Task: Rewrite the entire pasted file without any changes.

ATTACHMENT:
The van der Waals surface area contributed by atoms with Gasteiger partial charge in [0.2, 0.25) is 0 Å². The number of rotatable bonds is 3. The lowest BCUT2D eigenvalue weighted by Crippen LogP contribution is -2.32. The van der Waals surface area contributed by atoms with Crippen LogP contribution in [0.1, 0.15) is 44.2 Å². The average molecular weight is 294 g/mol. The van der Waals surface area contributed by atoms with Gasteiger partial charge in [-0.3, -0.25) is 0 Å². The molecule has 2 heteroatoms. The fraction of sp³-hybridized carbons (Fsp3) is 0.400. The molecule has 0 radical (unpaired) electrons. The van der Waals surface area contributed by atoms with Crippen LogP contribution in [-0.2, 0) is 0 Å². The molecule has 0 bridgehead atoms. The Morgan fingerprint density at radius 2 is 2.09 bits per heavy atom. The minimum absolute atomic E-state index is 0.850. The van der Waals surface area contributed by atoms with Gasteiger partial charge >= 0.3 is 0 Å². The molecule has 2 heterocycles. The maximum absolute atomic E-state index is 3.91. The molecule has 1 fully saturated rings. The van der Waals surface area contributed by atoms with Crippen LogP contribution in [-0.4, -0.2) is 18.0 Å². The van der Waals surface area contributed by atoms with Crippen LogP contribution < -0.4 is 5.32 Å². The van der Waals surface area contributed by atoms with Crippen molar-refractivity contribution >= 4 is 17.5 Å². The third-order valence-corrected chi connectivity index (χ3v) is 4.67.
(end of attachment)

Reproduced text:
The van der Waals surface area contributed by atoms with Gasteiger partial charge in [0.2, 0.25) is 0 Å². The number of rotatable bonds is 3. The lowest BCUT2D eigenvalue weighted by Crippen LogP contribution is -2.32. The van der Waals surface area contributed by atoms with Crippen LogP contribution in [0.1, 0.15) is 44.2 Å². The average molecular weight is 294 g/mol. The van der Waals surface area contributed by atoms with Gasteiger partial charge in [-0.3, -0.25) is 0 Å². The molecule has 2 heteroatoms. The fraction of sp³-hybridized carbons (Fsp3) is 0.400. The molecule has 0 radical (unpaired) electrons. The van der Waals surface area contributed by atoms with Crippen LogP contribution in [-0.2, 0) is 0 Å². The molecule has 0 bridgehead atoms. The Morgan fingerprint density at radius 2 is 2.09 bits per heavy atom. The minimum absolute atomic E-state index is 0.850. The van der Waals surface area contributed by atoms with Gasteiger partial charge >= 0.3 is 0 Å². The molecule has 2 heterocycles. The maximum absolute atomic E-state index is 3.91. The molecule has 1 fully saturated rings. The van der Waals surface area contributed by atoms with Crippen LogP contribution in [-0.4, -0.2) is 18.0 Å². The van der Waals surface area contributed by atoms with Crippen LogP contribution < -0.4 is 5.32 Å². The van der Waals surface area contributed by atoms with Crippen molar-refractivity contribution >= 4 is 17.5 Å². The third-order valence-corrected chi connectivity index (χ3v) is 4.67.